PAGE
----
Best Customers: We can Reward them for their multiples purchases. They can be early adopters to very new products. Suggest them “Refer a friend”. Also, they can be the most loyal customers that have the habit to order.

Lost Cheap Customers: Send them personalized emails/messages/notifications to encourage them to order.

Big Spenders: Notify them about the discounts to keep them spending more and more money on your products

Loyal Customers: Create loyalty cards in which they can gain points each time of purchasing and these points could transfer into a discount

This is how we can target a customer based on the customer segmentation which will help in marketing campaigns. Thus saving marketing costs, grab the customer, make customers spend more thereby increasing the revenue.

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Related

Swift Program To Print Left Triangle Pattern Of Numbers

This tutorial will discuss how to write swift program to print left triangle pattern of numbers.

Numeric pattern is a sequence of numbers which is used to develop different patterns or shapes like pyramid, rectangle, cross, etc. These numeric patterns are generally used to understand or practice the program flow controls, also they are good for logical thinking.

To create a left triangle pattern of numbers, we can use any of the following methods −

Using nested for loop

Using init() Function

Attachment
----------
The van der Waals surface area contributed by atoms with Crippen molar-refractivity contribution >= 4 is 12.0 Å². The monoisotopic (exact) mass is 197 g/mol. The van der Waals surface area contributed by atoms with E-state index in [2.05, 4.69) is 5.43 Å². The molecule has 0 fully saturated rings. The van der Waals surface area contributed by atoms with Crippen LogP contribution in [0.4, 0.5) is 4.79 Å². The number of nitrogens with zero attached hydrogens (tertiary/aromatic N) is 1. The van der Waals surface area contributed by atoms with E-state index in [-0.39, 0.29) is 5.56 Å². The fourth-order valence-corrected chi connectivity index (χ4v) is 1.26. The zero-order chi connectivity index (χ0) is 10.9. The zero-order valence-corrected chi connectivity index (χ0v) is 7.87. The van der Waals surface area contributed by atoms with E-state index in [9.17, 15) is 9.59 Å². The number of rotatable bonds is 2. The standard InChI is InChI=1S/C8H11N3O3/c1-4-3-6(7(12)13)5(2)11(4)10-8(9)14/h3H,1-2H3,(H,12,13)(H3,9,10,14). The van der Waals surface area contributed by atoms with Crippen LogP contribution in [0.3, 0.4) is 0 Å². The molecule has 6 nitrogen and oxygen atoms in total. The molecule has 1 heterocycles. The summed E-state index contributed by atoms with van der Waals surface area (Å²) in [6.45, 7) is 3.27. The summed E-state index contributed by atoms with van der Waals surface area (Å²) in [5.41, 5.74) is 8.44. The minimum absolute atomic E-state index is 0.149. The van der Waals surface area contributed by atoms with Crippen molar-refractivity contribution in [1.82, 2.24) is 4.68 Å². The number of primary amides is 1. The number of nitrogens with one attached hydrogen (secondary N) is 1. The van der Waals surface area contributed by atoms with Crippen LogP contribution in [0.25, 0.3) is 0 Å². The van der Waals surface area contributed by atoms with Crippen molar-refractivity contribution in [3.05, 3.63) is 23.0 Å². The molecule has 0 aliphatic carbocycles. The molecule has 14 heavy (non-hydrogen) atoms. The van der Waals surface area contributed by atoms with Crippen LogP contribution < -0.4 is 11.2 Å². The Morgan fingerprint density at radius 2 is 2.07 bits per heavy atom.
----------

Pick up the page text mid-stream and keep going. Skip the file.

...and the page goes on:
Using stride Function

Below is a demonstration of the same −

Input

Suppose our given input is −

Num = 10

Output

The desired output would be −

1 1 2 1 2 3 1 2 3 4 1 2 3 4 5 1 2 3 4 5 6 1 2 3 4 5 6 7 1 2 3 4 5 6 7 8 1 2 3 4 5 6 7 8 9 1 2 3 4 5 6 7 8 9 10 Method 1 – Using Nested For Loop

We can create a left triangle star pattern or any other pattern using nested for loops.

Example

The following program shows how to print a left triangle pattern of numbers using nested for loop.

import

Glibc

let

num

=

9

for

x

in

1.

.

.

num

{

for

y

in

1.

.

.

x

{

print

(

y

,

terminator

:

” “

)

}

print

(

” “

)

}

Output 1 1 2 1 2 3 1 2 3 4 1 2 3 4 5 1 2 3 4 5 6 1 2 3 4 5 6 7 1 2 3 4 5 6 7 8 1 2 3 4 5 6 7 8 9

Here, in the above code, we uses nested for loops to print left triangle pattern of numbers. The outer most for loop(starts from 1 to 9) is use to handle the total number of rows are going to print and each row is start with new line. Now the nested for loop(starts from 1 to x) is used to print numbers from 1 to 9 in triangle pattern or we can say is used to handle the total number of columns in the pattern.

Method 2 – Using init() Function